Politics

Trudeau names Caroline Maynard as nominee for information commissioner

Caroline Maynard has been nominated by the prime minister to become Canada's next information commissioner. The commissioner is responsible for ensuring federal institutions make information more readily available for the public.

Career lawyer would replace long-serving Suzanne Legault

Caroline Maynard has served as a government lawyer for 20 years. Prime Minister Justin Trudeau has nominated her to be Canada's next information commissioner. (Government of Canada)

Prime Minister Justin Trudeau named Caroline Maynard as his nominee to be Canada's new information commissioner Wednesday afternoon.

Maynard, a member of the Québec bar, has been a government lawyer for over 20 years. Currently she is the interim chairperson of the military grievances external review committee.

"She has a deep appreciation of the need for an open and transparent government," Trudeau said of Maynard in a news release.

The nomination comes as the Liberals struggle to fill what has been a very large number of vacant appointments.

As reported by CBC News, the government had until recently a record number of vacancies in federally appointed positions.

As of December of last year, 594 such positions were vacant or occupied by a someone whose appointment had passed its expiry date. The federal government has announced dozens of new appointments in recent months.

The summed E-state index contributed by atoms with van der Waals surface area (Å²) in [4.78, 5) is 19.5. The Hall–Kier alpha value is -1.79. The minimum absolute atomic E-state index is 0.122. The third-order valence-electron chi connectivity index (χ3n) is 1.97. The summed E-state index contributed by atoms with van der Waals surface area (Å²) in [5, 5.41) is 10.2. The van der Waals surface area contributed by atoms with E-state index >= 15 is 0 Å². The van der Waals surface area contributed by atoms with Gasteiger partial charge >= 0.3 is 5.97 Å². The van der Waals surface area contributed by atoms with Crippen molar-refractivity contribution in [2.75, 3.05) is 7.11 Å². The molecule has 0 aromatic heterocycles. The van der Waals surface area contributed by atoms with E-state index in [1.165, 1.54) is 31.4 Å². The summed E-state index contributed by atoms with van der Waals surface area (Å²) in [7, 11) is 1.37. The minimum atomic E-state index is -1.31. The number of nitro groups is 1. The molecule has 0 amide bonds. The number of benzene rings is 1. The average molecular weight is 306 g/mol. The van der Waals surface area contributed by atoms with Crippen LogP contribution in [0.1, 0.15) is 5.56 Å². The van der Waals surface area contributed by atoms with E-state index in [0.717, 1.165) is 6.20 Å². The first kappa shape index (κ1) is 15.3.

If Maynard is approved as information commissioner, she will be responsible for ensuring Canada's freedom of information laws are respected.

Liberals' information law overhaul criticized

The Liberal government promised during the 2015 election campaign to overhaul access to information laws.

But the changes put forward by the Liberals fall short of the election promise, since they will not open up the Prime Minister's Office or cabinet ministers' offices to access to information.

Rather, the government is promising to proactively release more information.

The Liberals also have proposed changes that would allow federal agencies to reject an access to information request if the applicant does not specify a date or type of record being sought.

The current information commissioner, Suzanne Legault, criticized these changes, saying they could lead to rejection of worthy requests.

Maynard's appointment still has to be approved by both the House of Commons and the Senate before it's official.

Legault began her seven-year term in June 2010, but was reappointed on an interim basis for a two-month term late last year to give the government more time to find a successor.

With files from Elizabeth Thompson and the Canadian Press

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